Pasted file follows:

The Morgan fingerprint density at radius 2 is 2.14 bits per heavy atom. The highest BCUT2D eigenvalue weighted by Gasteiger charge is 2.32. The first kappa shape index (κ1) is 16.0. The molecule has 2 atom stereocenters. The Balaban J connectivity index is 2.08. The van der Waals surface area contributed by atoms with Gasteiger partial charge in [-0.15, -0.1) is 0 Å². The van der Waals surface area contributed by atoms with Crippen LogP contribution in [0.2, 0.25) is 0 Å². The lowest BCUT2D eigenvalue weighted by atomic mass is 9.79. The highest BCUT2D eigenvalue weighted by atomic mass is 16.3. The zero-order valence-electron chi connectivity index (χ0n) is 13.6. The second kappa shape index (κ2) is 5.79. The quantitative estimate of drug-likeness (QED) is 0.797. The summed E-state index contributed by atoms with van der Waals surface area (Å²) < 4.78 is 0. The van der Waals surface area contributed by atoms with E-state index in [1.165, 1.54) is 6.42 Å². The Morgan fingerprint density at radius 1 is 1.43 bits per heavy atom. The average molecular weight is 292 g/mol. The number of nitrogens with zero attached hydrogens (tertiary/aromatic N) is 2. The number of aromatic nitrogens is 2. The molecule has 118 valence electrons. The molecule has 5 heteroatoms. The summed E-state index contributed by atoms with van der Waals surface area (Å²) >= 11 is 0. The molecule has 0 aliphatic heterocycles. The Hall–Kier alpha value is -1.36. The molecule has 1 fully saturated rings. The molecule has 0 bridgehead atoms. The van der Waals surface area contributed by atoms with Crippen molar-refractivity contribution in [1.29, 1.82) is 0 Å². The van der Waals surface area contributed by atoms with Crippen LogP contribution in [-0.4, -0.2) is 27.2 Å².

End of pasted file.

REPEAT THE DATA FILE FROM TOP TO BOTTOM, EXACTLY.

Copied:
The Morgan fingerprint density at radius 2 is 2.14 bits per heavy atom. The highest BCUT2D eigenvalue weighted by Gasteiger charge is 2.32. The first kappa shape index (κ1) is 16.0. The molecule has 2 atom stereocenters. The Balaban J connectivity index is 2.08. The van der Waals surface area contributed by atoms with Gasteiger partial charge in [-0.15, -0.1) is 0 Å². The van der Waals surface area contributed by atoms with Crippen LogP contribution in [0.2, 0.25) is 0 Å². The lowest BCUT2D eigenvalue weighted by atomic mass is 9.79. The highest BCUT2D eigenvalue weighted by atomic mass is 16.3. The zero-order valence-electron chi connectivity index (χ0n) is 13.6. The second kappa shape index (κ2) is 5.79. The quantitative estimate of drug-likeness (QED) is 0.797. The summed E-state index contributed by atoms with van der Waals surface area (Å²) < 4.78 is 0. The van der Waals surface area contributed by atoms with E-state index in [1.165, 1.54) is 6.42 Å². The Morgan fingerprint density at radius 1 is 1.43 bits per heavy atom. The average molecular weight is 292 g/mol. The number of nitrogens with zero attached hydrogens (tertiary/aromatic N) is 2. The number of aromatic nitrogens is 2. The molecule has 118 valence electrons. The molecule has 5 heteroatoms. The summed E-state index contributed by atoms with van der Waals surface area (Å²) >= 11 is 0. The molecule has 0 aliphatic heterocycles. The Hall–Kier alpha value is -1.36. The molecule has 1 fully saturated rings. The molecule has 0 bridgehead atoms. The van der Waals surface area contributed by atoms with Crippen molar-refractivity contribution in [1.29, 1.82) is 0 Å². The van der Waals surface area contributed by atoms with Crippen LogP contribution in [-0.4, -0.2) is 27.2 Å².